Your phone rings. You recognize the Caller ID and send the call to voicemail. Minutes later, your screen fills with “urgent” text messages. It’s “that” friend or family member. The one who always needs to talk to you “right now.”

You know the feeling. It’s never fun. You love them. Yet you hate the way this “conversation” makes you feel and, worse, how it makes you feel about someone you care about.

Ready to change that? 
There are a myriad of situations within which this exact experience can arise. So please follow along as I offer one that is familiar to many of us as an example. The lesson is far more universal than the context I’m about to share.

A friend or loved one comes to you for help with a relationship in which someone is treating them unfairly or unkindly. This relationship, from your point of view, truly does not serve them.

How do you respond? Are you curiously interested in hearing all the details first? Or are you ready to immediately jump in and help (like most of us)? Perhaps you’ve given up trying? Don’t worry: it’s not too late to change this dynamic.

If their situation feels familiar to you, take notice.

Could their story have prompted you to recall a similar situation in your own life? It’s quite common for our mind to unconsciously guide us back into our own experiences. As we recall our memories, something far more subjective than straightforward recollection occurs. We are set adrift on a sea of emotion.

A part of you grows furious at how your friend is being treated. As a result, another part of you becomes invested in helping them find a solution.

It’s so painful to watch someone you care about struggle, especially when it reminds you of your struggles. You can’t wait to come to their rescue with your best advice.

Your own experience guides your every step as you deliver wisdom you believe to be invaluable and flawless. You know you’re right. Yet your wisdom seems discounted and almost ignored. Despite your best efforts to wake them up to their reality, nothing changes.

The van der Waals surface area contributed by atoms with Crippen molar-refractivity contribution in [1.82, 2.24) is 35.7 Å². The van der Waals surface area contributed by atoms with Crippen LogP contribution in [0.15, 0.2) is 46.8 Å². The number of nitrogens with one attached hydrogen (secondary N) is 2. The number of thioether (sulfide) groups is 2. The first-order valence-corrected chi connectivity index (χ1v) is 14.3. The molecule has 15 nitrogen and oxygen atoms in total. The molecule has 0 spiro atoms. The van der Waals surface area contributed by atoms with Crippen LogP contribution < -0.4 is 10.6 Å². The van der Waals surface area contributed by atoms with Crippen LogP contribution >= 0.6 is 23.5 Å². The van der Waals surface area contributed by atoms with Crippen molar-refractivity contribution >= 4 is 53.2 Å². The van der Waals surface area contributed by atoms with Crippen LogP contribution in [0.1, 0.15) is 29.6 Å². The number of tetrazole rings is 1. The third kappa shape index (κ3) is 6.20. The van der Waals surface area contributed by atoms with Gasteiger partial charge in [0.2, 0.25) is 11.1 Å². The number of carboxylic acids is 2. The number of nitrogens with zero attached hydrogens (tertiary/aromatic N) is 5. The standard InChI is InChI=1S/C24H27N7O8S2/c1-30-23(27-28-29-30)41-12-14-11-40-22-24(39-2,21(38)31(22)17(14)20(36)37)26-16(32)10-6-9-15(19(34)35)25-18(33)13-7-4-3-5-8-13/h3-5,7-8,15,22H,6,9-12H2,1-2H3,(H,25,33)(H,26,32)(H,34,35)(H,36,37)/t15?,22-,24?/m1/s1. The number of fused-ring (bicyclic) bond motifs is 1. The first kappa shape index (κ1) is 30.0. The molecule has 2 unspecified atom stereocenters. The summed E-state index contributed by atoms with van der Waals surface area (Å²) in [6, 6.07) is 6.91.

You watch them spiral deeper into their problem, increasing your feelings of frustration and disappointment as well.

Let’s look at what might really be preventing the change you seek from happening.

Why can’t they hear you?
Your friend is stuck in a perspective that makes sense to them, even though it may be utterly perplexing  to you. Guided by their inner narrator, they are locked in this story because it helps them make meaning of their experience with the other person. It’s also likely giving them varying levels of confidence, clarity, meaning, security, and probably quite a bit more.

Here are a couple examples I’ve heard over the years as a coach and a friend:

  • Fear of being alone: Some people believe they will be alone for the rest of their life. This one person is their only chance, so they’ll do anything to sustain the relationship for fear of “loneliness.”
  • Blinded by the light: Determined to view their situation optimistically, some people keep their attention locked onto what is working. Forgotten (or ignored) is the fact that another person inconsistently meets their needs and frequently leaves them questioning the relationship and themselves. Instead, these individuals cling onto life’s rosier moments and overlook a consistent pattern of letdowns and hurt feelings.

There is no limit to the stories we can create to explain who other people are and why things are the way they are.

Our story is the culmination of beliefs we hold about ourselves, others, and the world around us. When this story is inaccurate or outdated, it blinds us from seeing what is real and responding to our needs in useful ways.

We all have our stories

While your friend or family member may be stuck, you too can get caught in your own story. Your story is informed by your experience with a similar situation. Like your friend or family member, this story helps you make sense of the situation from your point of view.

Your experience creates a lens through which you hear your friend’s struggle. Yet in the process, it also limits you from seeing what else might be true in this situation. Worse still, your story filters and colors your ability to champion the one thing you want most from them: positive change.

One of the most accurate metaphors for this state is emotional glue. Needless to say, it can get sticky, constricting our ability to see beyond the obvious.

How to create a breakthrough
As a professionally trained coach, your own experience is certainly part of your coaching toolkit. Yet experience alone isn’t enough to create change in most people. However, you can leverage your experience in conjunction with that of your client to cultivate a “holistic or systemic viewpoint.”